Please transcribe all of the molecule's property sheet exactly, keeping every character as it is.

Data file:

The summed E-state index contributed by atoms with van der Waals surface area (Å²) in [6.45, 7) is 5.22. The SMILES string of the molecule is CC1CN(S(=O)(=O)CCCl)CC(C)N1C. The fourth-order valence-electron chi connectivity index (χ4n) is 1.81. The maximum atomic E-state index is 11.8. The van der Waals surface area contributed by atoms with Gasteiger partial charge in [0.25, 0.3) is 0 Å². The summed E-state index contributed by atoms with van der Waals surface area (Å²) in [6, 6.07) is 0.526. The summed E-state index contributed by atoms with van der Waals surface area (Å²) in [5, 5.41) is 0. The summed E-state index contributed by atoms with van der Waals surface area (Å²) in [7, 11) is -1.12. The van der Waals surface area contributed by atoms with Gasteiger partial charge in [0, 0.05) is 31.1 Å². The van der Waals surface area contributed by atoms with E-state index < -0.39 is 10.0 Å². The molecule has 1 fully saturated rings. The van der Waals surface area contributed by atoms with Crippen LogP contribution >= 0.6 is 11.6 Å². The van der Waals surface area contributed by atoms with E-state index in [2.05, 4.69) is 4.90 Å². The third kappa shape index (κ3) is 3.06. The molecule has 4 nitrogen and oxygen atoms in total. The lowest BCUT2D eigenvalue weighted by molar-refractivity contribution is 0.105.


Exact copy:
The summed E-state index contributed by atoms with van der Waals surface area (Å²) in [6.45, 7) is 5.22. The SMILES string of the molecule is CC1CN(S(=O)(=O)CCCl)CC(C)N1C. The fourth-order valence-electron chi connectivity index (χ4n) is 1.81. The maximum atomic E-state index is 11.8. The van der Waals surface area contributed by atoms with Gasteiger partial charge in [0.25, 0.3) is 0 Å². The summed E-state index contributed by atoms with van der Waals surface area (Å²) in [6, 6.07) is 0.526. The summed E-state index contributed by atoms with van der Waals surface area (Å²) in [5, 5.41) is 0. The summed E-state index contributed by atoms with van der Waals surface area (Å²) in [7, 11) is -1.12. The van der Waals surface area contributed by atoms with Gasteiger partial charge in [0, 0.05) is 31.1 Å². The van der Waals surface area contributed by atoms with E-state index < -0.39 is 10.0 Å². The molecule has 1 fully saturated rings. The van der Waals surface area contributed by atoms with Crippen LogP contribution >= 0.6 is 11.6 Å². The van der Waals surface area contributed by atoms with E-state index in [2.05, 4.69) is 4.90 Å². The third kappa shape index (κ3) is 3.06. The molecule has 4 nitrogen and oxygen atoms in total. The lowest BCUT2D eigenvalue weighted by molar-refractivity contribution is 0.105.